School board campaigns heating up

School board candidates used to be virtually invisible, an after thought for many voters filling out their ballot at the polls. But the increasing dissatisfaction of parents with their local schools post-pandemic, plus their involvement at school board meetings in districts across the state, changed all that. School board members and their policies have come under far greater scrutiny and criticism from parents turned activists, dozens of whom will be on the ballot for the first time themselves in November.

Though technically still nonpartisan, school board races have become as polarized as legislative races in many areas. The campaign to fill four seats on the Rochester School Board serves as a window into the issues on the line in many districts this year.

The race features three incumbent insiders vying to hold onto their seats against conservative insurgents running as a slate, in addition to an open seat up for grabs. The Post-Bulletin coverage of the debates between candidates for two seats reveals much about the defensive, aggressive tone rapidly becoming the new normal.

The first debate included incumbent Julie Workman and her challenger John Whelan. The second debate included candidates Justin Cook and Rae Parker. The incumbent for the seat, Melissa Amundsen, chose not to run for re-election.

The first debate touched on a number of social issues, and revealed contentious differences between the two vote-seekers. Workman used her opening statement to strongly criticize her opponent for allegedly providing incorrect information about the school board’s work.

“Is the slate in some kind of omniscient, clairvoyant or convoluted time warp to know things before they occur,” Workman said. “Shame on the slate.”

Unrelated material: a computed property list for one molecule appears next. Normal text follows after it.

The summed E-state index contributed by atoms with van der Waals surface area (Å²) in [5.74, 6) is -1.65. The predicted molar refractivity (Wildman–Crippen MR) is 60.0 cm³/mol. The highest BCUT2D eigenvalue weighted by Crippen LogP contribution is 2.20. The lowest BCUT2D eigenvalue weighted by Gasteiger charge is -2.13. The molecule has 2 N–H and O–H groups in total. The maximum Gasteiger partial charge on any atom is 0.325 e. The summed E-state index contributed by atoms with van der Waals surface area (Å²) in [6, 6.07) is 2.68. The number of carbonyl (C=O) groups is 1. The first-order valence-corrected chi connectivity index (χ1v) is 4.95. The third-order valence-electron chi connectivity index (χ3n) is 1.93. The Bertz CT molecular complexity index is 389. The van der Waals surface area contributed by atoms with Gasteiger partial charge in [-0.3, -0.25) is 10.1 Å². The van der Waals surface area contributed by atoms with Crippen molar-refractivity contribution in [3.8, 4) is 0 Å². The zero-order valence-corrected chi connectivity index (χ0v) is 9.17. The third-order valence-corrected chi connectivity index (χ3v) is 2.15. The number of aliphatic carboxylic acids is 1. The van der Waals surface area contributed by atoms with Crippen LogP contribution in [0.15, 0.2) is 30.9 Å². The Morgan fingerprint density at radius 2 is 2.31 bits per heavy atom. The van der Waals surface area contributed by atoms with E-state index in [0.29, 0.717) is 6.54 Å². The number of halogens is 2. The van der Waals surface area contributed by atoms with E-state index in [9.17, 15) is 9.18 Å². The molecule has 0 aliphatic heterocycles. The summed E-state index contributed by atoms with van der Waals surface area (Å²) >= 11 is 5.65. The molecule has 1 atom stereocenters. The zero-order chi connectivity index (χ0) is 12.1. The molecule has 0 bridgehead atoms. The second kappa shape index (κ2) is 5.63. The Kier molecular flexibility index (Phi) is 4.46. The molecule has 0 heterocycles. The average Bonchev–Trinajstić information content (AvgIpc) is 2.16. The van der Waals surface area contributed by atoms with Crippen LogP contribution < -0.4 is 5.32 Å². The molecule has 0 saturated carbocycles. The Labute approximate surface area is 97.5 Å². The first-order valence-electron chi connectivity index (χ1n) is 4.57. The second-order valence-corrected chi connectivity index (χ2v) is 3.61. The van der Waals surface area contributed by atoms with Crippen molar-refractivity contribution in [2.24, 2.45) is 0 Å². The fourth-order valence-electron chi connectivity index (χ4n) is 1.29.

The adversarial back and forth never let up, according to the paper.

The candidates discussed topics ranging from the gender-neutral bathrooms to book banning to student discipline to the use of school resource officers.

“I think we’re doing some things in the school right now that put children at risk,” Whelan said, referring to the gender neutral bathrooms. “I see no reason for any such thing, and I think there’s going to be a catastrophe. If the school district’s in financial trouble now, they’ll be in huge financial trouble from that.”

The library staff asked one person to leave for refusing to remain quiet during the debate. The staff issued at least one other warning to others in the audience.

Workman challenged Whelan right up to his closing remarks, during which he quoted Martin Luther King Jr. and his renown speech “I have a dream.”

The second debate involved two candidates for the open school board seat, focusing less on the opposing candidate, more on key issues facing the school district. Rochester schools have lost hundreds of students since the pandemic, declining test scores and face serious disciplinary issues, as well.

Parker pointed out the district’s declining test scores and emphasized the need to restore student performance.

“We will again have academic scores that are the envy of the state,” Parker said.

When asked what the candidates’ main priorities would be if elected, Cook emphasized the importance of making students proficient in literacy by the third grade. He emphasized the importance of that during an earlier debate leading up to the primary election as well.

“Not only is ensuring that early elementary students achieve reading proficiency a moral imperative, but it’s a strategic opportunity for the district,” Cook said. “We can be a leader in the state (with) Rochester Public Schools.”

The Rochester school district may be larger than most. But the issues and tensions on display in debates offer a sneak preview of school board races across the state.